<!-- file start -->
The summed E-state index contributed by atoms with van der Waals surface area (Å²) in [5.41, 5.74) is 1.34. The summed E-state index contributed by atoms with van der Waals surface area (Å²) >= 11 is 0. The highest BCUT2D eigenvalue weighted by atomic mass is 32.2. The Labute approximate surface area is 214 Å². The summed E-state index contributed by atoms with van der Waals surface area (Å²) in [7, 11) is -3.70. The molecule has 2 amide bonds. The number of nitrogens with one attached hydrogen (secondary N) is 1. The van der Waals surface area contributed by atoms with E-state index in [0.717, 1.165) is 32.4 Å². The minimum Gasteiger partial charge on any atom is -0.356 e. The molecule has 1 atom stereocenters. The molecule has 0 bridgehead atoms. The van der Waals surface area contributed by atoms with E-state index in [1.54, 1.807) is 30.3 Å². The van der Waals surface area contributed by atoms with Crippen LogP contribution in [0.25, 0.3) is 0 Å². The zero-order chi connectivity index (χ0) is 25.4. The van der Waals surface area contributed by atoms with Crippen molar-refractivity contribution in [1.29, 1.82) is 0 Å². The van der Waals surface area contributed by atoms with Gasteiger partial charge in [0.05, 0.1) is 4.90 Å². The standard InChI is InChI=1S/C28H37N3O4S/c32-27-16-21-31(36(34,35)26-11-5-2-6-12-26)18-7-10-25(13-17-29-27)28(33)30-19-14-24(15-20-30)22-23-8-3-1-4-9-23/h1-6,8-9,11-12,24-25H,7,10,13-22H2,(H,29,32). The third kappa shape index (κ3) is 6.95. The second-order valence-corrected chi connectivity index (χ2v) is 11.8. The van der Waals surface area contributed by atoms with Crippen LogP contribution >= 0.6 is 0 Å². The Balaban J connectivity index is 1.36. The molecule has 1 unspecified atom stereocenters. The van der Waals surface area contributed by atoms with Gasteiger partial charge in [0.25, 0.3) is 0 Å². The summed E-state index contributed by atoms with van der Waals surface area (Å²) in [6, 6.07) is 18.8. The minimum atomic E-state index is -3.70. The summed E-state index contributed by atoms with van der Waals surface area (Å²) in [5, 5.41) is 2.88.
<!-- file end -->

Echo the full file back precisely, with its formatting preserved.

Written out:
The summed E-state index contributed by atoms with van der Waals surface area (Å²) in [5.41, 5.74) is 1.34. The summed E-state index contributed by atoms with van der Waals surface area (Å²) >= 11 is 0. The highest BCUT2D eigenvalue weighted by atomic mass is 32.2. The Labute approximate surface area is 214 Å². The summed E-state index contributed by atoms with van der Waals surface area (Å²) in [7, 11) is -3.70. The molecule has 2 amide bonds. The number of nitrogens with one attached hydrogen (secondary N) is 1. The van der Waals surface area contributed by atoms with E-state index in [0.717, 1.165) is 32.4 Å². The minimum Gasteiger partial charge on any atom is -0.356 e. The molecule has 1 atom stereocenters. The molecule has 0 bridgehead atoms. The van der Waals surface area contributed by atoms with E-state index in [1.54, 1.807) is 30.3 Å². The van der Waals surface area contributed by atoms with Crippen LogP contribution in [0.25, 0.3) is 0 Å². The zero-order chi connectivity index (χ0) is 25.4. The van der Waals surface area contributed by atoms with Crippen molar-refractivity contribution in [1.29, 1.82) is 0 Å². The van der Waals surface area contributed by atoms with Gasteiger partial charge in [0.05, 0.1) is 4.90 Å². The standard InChI is InChI=1S/C28H37N3O4S/c32-27-16-21-31(36(34,35)26-11-5-2-6-12-26)18-7-10-25(13-17-29-27)28(33)30-19-14-24(15-20-30)22-23-8-3-1-4-9-23/h1-6,8-9,11-12,24-25H,7,10,13-22H2,(H,29,32). The third kappa shape index (κ3) is 6.95. The second-order valence-corrected chi connectivity index (χ2v) is 11.8. The van der Waals surface area contributed by atoms with Crippen LogP contribution >= 0.6 is 0 Å². The Balaban J connectivity index is 1.36. The molecule has 1 unspecified atom stereocenters. The van der Waals surface area contributed by atoms with Gasteiger partial charge in [0.25, 0.3) is 0 Å². The summed E-state index contributed by atoms with van der Waals surface area (Å²) in [6, 6.07) is 18.8. The minimum atomic E-state index is -3.70. The summed E-state index contributed by atoms with van der Waals surface area (Å²) in [5, 5.41) is 2.88.